|Tag(s):||African-Americans, Slavery, Women|
|Course:||“Civil War and Reconstruction,” Juniata College|
|Rating:||4.25 (4 votes)|
Sarah Frances Shaw Graves was born a slave in Missouri. She was interviewed in her later years as a part of the slave narratives taken when she was free. One story she related was of a Sunday when she attended a wedding for her master’s kinfolks. The bride walked into the church and someone kicked dust onto the bride’s dress, but it was not Graves. She, however, got blamed for it and the master’s wife whipped her. In reality, she believed that the master’s daughter, Puss, kicked the dust onto the bride’s dress. Nevertheless, she endured, “the worst whippin’ I ever got. The worst whippin’ in my whole life an’ I still got the marks on my body.” When they all got home, the master meant to whip her again. Graves remembered, “…I got mad, an’ told him it was a lie, an’ if Puss said I kicked dust on the white folks she was a DAMNED LYIN’ DEVIL.”[sic] He believed her and whipped Puss for lying to him. She commented that she never cursed because she is a good Methodist woman, but she did that day to save herself another whipping. She talks throughout the interview about her masters whipping her for things she did wrong and things she did not deserve to be whipped for. She even says at one point that her mama’s master, “…whipped his slaves for pastime.”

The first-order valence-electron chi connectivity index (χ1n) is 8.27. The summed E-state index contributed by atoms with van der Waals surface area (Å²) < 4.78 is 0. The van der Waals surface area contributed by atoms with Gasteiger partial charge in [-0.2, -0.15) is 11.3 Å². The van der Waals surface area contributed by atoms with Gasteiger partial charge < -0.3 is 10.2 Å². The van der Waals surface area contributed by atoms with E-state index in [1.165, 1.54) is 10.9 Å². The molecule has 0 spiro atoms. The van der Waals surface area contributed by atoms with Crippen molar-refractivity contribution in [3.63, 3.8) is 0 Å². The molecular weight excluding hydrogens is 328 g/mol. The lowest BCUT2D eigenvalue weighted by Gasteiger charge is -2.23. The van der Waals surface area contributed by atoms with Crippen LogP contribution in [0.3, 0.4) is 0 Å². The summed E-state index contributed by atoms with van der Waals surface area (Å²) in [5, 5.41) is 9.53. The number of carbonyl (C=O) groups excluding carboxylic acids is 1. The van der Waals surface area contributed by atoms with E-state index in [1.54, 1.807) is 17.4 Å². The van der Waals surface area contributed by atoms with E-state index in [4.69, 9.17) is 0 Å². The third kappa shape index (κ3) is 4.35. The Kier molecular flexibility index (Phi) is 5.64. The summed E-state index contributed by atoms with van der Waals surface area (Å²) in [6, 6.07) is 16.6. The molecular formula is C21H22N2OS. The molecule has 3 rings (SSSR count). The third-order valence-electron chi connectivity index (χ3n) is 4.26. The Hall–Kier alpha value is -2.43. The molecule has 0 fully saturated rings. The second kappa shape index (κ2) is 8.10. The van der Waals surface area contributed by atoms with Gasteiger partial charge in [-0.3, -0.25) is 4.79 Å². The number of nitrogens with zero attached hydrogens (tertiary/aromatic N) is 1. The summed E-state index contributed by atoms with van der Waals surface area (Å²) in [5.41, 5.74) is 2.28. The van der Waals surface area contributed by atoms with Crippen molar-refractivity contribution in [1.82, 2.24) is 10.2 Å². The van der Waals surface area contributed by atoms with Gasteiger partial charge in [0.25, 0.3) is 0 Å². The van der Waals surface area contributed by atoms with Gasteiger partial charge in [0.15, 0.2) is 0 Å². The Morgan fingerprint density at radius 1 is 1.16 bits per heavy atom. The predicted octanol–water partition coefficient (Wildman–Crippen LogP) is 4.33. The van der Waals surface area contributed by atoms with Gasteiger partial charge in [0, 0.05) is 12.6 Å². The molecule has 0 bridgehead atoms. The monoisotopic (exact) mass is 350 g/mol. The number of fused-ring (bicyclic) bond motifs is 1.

As described in Roll Jordan, Roll: The World the Slaves Made, slaves were sometimes killed due to excessive whipping. Whipping was a way to break or correct slaves, but abolitionists described this action as inhumane. Slaveholders believed that whippings were better than capital punishment. Their defense was that, “civilized countries like Germany permitted young mine workers-mere boys- to be whipped.” They did not believe that whipping was a crime, and that if it was a crime, it was only minor one.
To find this information about Sarah Frances Shaw Graves and other former slaves, the Works Progress Administration (WPA), conducted interviews with former slaves. The interview was done in person at her home in Skidmore, Missouri. The WPA conducted their series, Born in Slavery: Slave Narratives from the Federal Writers’ Project. From 1936-1938, the WPA collected over 2,300 first person slave accounts and 500 black-and-white photographs of former slaves.